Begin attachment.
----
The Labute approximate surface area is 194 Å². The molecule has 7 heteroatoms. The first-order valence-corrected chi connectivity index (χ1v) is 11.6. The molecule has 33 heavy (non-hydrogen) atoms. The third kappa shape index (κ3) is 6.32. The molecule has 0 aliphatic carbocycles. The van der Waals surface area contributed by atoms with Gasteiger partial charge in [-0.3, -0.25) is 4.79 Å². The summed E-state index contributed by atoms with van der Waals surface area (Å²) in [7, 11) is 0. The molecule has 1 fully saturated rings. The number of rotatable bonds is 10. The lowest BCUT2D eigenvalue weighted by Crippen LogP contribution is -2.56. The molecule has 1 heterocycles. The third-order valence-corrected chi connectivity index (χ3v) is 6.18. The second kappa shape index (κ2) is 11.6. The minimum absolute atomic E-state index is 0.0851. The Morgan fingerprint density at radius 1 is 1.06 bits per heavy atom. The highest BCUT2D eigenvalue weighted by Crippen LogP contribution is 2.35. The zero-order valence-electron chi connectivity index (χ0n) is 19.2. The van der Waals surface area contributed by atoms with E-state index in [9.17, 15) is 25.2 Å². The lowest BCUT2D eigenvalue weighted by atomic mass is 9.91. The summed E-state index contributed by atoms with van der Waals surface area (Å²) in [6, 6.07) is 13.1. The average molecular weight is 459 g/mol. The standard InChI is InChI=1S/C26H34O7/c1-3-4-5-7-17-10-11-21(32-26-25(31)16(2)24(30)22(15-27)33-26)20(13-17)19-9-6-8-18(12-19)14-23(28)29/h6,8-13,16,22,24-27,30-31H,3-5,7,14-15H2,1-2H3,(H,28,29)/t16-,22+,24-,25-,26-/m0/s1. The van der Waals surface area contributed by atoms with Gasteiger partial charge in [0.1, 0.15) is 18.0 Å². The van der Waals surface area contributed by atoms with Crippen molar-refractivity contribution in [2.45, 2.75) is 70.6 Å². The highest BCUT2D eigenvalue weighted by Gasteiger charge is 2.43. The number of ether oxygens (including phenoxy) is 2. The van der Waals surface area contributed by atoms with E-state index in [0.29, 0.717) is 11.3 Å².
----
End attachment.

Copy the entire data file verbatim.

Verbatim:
The Labute approximate surface area is 194 Å². The molecule has 7 heteroatoms. The first-order valence-corrected chi connectivity index (χ1v) is 11.6. The molecule has 33 heavy (non-hydrogen) atoms. The third kappa shape index (κ3) is 6.32. The molecule has 0 aliphatic carbocycles. The van der Waals surface area contributed by atoms with Gasteiger partial charge in [-0.3, -0.25) is 4.79 Å². The summed E-state index contributed by atoms with van der Waals surface area (Å²) in [7, 11) is 0. The molecule has 1 fully saturated rings. The number of rotatable bonds is 10. The lowest BCUT2D eigenvalue weighted by Crippen LogP contribution is -2.56. The molecule has 1 heterocycles. The third-order valence-corrected chi connectivity index (χ3v) is 6.18. The second kappa shape index (κ2) is 11.6. The minimum absolute atomic E-state index is 0.0851. The Morgan fingerprint density at radius 1 is 1.06 bits per heavy atom. The highest BCUT2D eigenvalue weighted by Crippen LogP contribution is 2.35. The zero-order valence-electron chi connectivity index (χ0n) is 19.2. The van der Waals surface area contributed by atoms with E-state index in [9.17, 15) is 25.2 Å². The lowest BCUT2D eigenvalue weighted by atomic mass is 9.91. The summed E-state index contributed by atoms with van der Waals surface area (Å²) in [6, 6.07) is 13.1. The average molecular weight is 459 g/mol. The standard InChI is InChI=1S/C26H34O7/c1-3-4-5-7-17-10-11-21(32-26-25(31)16(2)24(30)22(15-27)33-26)20(13-17)19-9-6-8-18(12-19)14-23(28)29/h6,8-13,16,22,24-27,30-31H,3-5,7,14-15H2,1-2H3,(H,28,29)/t16-,22+,24-,25-,26-/m0/s1. The van der Waals surface area contributed by atoms with Gasteiger partial charge in [0.1, 0.15) is 18.0 Å². The van der Waals surface area contributed by atoms with Crippen molar-refractivity contribution in [2.45, 2.75) is 70.6 Å². The highest BCUT2D eigenvalue weighted by Gasteiger charge is 2.43. The number of ether oxygens (including phenoxy) is 2. The van der Waals surface area contributed by atoms with E-state index in [0.29, 0.717) is 11.3 Å².